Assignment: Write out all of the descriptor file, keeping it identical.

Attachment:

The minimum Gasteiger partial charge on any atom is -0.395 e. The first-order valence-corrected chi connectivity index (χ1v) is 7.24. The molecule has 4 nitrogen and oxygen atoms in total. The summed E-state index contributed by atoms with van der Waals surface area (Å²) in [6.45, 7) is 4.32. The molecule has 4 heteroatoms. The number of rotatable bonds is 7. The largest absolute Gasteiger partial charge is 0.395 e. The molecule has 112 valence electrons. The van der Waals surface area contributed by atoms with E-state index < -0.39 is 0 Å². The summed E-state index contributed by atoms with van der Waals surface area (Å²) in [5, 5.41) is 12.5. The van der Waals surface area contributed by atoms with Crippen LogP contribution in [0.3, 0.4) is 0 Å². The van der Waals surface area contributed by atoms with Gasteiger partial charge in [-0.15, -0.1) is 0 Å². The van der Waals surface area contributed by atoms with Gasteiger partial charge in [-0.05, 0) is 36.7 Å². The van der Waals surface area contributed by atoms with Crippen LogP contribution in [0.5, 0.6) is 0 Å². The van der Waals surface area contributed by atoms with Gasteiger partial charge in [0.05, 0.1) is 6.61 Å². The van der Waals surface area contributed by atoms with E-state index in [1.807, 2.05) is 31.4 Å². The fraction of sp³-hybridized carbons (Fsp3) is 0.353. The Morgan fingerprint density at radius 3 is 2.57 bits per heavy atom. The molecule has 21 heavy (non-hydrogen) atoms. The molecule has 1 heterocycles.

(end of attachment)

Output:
The minimum Gasteiger partial charge on any atom is -0.395 e. The first-order valence-corrected chi connectivity index (χ1v) is 7.24. The molecule has 4 nitrogen and oxygen atoms in total. The summed E-state index contributed by atoms with van der Waals surface area (Å²) in [6.45, 7) is 4.32. The molecule has 4 heteroatoms. The number of rotatable bonds is 7. The largest absolute Gasteiger partial charge is 0.395 e. The molecule has 112 valence electrons. The van der Waals surface area contributed by atoms with E-state index < -0.39 is 0 Å². The summed E-state index contributed by atoms with van der Waals surface area (Å²) in [5, 5.41) is 12.5. The van der Waals surface area contributed by atoms with Crippen LogP contribution in [0.3, 0.4) is 0 Å². The van der Waals surface area contributed by atoms with Gasteiger partial charge in [-0.15, -0.1) is 0 Å². The van der Waals surface area contributed by atoms with Gasteiger partial charge in [-0.05, 0) is 36.7 Å². The van der Waals surface area contributed by atoms with Crippen LogP contribution in [0.5, 0.6) is 0 Å². The van der Waals surface area contributed by atoms with Gasteiger partial charge in [0.05, 0.1) is 6.61 Å². The van der Waals surface area contributed by atoms with E-state index in [1.807, 2.05) is 31.4 Å². The fraction of sp³-hybridized carbons (Fsp3) is 0.353. The Morgan fingerprint density at radius 3 is 2.57 bits per heavy atom. The molecule has 21 heavy (non-hydrogen) atoms. The molecule has 1 heterocycles.